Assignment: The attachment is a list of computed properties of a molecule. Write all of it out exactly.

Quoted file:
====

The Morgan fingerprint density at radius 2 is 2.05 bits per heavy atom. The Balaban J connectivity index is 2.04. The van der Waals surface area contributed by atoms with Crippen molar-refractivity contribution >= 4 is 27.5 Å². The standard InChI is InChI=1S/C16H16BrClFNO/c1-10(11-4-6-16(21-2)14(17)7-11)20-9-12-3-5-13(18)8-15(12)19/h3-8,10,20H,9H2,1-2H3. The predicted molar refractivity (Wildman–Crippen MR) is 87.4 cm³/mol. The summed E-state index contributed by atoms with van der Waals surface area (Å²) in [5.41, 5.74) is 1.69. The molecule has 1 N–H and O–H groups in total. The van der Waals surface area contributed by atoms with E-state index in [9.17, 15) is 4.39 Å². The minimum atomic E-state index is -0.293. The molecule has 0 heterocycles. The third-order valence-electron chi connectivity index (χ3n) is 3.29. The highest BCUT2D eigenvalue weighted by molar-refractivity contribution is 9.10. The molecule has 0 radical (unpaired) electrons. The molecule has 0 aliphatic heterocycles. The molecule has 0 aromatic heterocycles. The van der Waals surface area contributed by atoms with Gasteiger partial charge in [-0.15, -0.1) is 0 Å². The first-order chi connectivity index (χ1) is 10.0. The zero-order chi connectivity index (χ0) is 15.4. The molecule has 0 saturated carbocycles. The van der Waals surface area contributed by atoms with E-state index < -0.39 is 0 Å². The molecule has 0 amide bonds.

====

The Morgan fingerprint density at radius 2 is 2.05 bits per heavy atom. The Balaban J connectivity index is 2.04. The van der Waals surface area contributed by atoms with Crippen molar-refractivity contribution >= 4 is 27.5 Å². The standard InChI is InChI=1S/C16H16BrClFNO/c1-10(11-4-6-16(21-2)14(17)7-11)20-9-12-3-5-13(18)8-15(12)19/h3-8,10,20H,9H2,1-2H3. The predicted molar refractivity (Wildman–Crippen MR) is 87.4 cm³/mol. The summed E-state index contributed by atoms with van der Waals surface area (Å²) in [5.41, 5.74) is 1.69. The molecule has 1 N–H and O–H groups in total. The van der Waals surface area contributed by atoms with E-state index in [9.17, 15) is 4.39 Å². The minimum atomic E-state index is -0.293. The molecule has 0 heterocycles. The third-order valence-electron chi connectivity index (χ3n) is 3.29. The highest BCUT2D eigenvalue weighted by molar-refractivity contribution is 9.10. The molecule has 0 radical (unpaired) electrons. The molecule has 0 aliphatic heterocycles. The molecule has 0 aromatic heterocycles. The van der Waals surface area contributed by atoms with Gasteiger partial charge in [-0.15, -0.1) is 0 Å². The first-order chi connectivity index (χ1) is 10.0. The zero-order chi connectivity index (χ0) is 15.4. The molecule has 0 saturated carbocycles. The van der Waals surface area contributed by atoms with E-state index < -0.39 is 0 Å². The molecule has 0 amide bonds.